New AI defense strategy to aid in the fight against growing bad actors
Forty years ago, Argentinian forces stormed the Falkland Islands in a bid to take control from the British. Forty years later, the battlefield looks very different as autonomous drones patrol the skies while unmanned tanks and ships are slowly becoming a reality.
In a bid to keep up with today’s ever-more technological battlefield, the U.K. has released a national AI strategy detailing core areas required to maintain momentum.
Unveiling the strategy via a recorded message from the Falklands, Jeremy Quin, the U.K. minister for defense procurement, said the strategy acts as a road map to “go further.”
“It is essentially a road map to build on current successes,” Quin said. “We live in a digital and dangerous world – made more difficult from Russia’s illegal invasion of Ukraine … AI used responsibility has the potential to make our armed forces more agile.”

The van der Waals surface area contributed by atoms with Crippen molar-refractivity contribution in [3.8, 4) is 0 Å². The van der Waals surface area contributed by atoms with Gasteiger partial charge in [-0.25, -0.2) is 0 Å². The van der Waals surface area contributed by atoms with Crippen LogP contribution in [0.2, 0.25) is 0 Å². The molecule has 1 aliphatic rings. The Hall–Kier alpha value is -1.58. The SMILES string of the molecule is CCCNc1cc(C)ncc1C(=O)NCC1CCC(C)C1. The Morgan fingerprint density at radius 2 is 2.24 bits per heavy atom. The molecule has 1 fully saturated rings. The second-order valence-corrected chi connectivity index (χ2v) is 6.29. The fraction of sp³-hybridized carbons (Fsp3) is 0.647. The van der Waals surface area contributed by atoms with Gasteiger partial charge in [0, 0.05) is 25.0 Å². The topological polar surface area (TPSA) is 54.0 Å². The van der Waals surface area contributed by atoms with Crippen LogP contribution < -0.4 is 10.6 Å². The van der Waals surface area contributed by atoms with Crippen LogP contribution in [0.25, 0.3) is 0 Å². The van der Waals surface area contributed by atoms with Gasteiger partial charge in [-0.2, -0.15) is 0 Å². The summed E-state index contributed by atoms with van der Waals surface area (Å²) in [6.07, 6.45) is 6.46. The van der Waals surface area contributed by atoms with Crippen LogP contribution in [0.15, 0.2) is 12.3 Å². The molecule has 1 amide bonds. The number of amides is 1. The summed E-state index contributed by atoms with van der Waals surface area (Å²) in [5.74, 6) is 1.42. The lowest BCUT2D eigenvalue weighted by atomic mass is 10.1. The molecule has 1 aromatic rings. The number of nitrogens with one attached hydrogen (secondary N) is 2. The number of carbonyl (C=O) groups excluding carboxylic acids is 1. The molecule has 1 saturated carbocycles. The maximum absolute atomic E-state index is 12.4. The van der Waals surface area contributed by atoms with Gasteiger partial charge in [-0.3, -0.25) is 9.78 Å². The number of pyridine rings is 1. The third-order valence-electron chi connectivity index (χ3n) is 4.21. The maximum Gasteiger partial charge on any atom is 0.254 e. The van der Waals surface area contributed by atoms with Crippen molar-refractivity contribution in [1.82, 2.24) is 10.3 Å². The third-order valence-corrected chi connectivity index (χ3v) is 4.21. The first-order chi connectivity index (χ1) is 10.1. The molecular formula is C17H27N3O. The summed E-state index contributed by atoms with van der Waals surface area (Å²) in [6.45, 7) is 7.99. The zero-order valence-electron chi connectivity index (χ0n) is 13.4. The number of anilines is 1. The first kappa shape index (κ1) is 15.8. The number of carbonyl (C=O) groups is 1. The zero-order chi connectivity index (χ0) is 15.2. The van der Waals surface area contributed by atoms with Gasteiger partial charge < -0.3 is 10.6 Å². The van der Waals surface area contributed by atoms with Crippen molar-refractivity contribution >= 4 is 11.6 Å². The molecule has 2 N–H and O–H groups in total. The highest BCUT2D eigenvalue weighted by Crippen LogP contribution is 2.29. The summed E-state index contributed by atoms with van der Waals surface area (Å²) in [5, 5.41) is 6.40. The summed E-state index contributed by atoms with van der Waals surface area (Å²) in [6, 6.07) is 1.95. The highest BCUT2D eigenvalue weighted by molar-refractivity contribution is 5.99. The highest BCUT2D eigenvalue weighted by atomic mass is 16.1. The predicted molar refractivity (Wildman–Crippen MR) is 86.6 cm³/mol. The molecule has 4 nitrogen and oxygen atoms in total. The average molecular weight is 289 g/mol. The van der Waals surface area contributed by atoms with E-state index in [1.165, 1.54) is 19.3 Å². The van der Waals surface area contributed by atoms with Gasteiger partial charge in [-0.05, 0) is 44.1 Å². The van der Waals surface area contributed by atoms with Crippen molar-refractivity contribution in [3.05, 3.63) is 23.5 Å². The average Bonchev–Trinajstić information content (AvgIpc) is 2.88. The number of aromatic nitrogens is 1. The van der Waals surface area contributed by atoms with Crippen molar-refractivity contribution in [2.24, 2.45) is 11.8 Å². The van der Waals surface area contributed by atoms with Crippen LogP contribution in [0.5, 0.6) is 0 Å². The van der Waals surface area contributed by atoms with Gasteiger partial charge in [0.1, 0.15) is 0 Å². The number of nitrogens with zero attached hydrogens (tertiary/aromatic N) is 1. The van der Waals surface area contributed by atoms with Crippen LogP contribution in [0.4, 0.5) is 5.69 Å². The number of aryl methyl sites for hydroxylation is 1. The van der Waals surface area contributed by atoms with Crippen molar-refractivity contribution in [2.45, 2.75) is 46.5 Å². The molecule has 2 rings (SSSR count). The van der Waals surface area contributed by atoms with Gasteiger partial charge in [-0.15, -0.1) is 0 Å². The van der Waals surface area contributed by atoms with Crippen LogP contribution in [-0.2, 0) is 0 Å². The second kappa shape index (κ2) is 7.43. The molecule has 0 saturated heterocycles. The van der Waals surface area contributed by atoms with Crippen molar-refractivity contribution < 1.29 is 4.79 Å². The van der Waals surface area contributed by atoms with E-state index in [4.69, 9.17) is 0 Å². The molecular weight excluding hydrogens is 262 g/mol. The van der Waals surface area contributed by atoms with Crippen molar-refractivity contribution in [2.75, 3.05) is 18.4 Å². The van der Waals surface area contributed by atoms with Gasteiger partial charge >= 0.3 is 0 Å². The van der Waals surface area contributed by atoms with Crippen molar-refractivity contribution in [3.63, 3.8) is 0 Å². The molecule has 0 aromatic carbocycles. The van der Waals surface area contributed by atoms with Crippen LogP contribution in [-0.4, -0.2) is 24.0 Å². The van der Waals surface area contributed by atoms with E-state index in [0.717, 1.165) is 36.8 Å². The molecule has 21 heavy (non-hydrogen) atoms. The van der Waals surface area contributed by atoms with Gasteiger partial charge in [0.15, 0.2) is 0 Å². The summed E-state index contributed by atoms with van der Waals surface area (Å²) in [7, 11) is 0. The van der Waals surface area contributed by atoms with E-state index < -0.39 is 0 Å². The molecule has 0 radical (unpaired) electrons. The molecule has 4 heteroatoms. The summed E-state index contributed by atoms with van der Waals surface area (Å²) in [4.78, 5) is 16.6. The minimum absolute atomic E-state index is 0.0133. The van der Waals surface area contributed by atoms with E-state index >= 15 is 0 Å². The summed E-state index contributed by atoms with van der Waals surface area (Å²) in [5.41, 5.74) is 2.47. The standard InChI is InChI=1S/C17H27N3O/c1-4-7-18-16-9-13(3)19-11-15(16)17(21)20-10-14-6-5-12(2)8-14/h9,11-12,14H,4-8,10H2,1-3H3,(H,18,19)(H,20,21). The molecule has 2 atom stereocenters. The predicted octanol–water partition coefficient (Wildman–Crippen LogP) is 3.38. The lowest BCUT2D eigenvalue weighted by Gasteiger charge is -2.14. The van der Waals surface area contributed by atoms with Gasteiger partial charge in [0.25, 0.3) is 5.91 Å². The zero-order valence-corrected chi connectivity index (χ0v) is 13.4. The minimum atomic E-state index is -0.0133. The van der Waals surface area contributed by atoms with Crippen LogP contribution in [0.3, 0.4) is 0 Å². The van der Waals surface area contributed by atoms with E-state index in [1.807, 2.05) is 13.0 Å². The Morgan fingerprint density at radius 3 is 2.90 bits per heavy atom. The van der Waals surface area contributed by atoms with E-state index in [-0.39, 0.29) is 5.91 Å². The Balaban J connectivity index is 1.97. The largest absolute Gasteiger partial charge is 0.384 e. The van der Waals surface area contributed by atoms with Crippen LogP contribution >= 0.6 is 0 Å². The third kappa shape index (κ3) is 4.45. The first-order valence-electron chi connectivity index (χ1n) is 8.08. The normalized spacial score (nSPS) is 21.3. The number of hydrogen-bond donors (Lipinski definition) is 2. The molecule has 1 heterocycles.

Quin (pictured above) said the new defense strategy builds on the wider national AI strategy showcased at last year’s AI Summit London.
Lt. Gen. Tom Copinger-Symes CBE, director of military digitization in the U.K. Strategic Command, suggested that the intensity of strategic competition is currently higher than at any other time in his military career.
“States and non-state actors are enthusiastically using AI and AI in weapons to counter our conventional dominance,” he said.
The decorated general suggested future conflicts could be won or lost dependent on successful implementations of AI technologies.
To regain a competitive edge against growing bad actors, Copinger-Symes called for a proactive approach, adding, “we must very rapidly become AI-ready.”
The lieutenant general said the new road map is integral to enhancing decision making and analysis on the battlefield.
“The potential AI has on our personal lives is the same as on the battlefield – it is about enhancing and complimenting humans,” he said.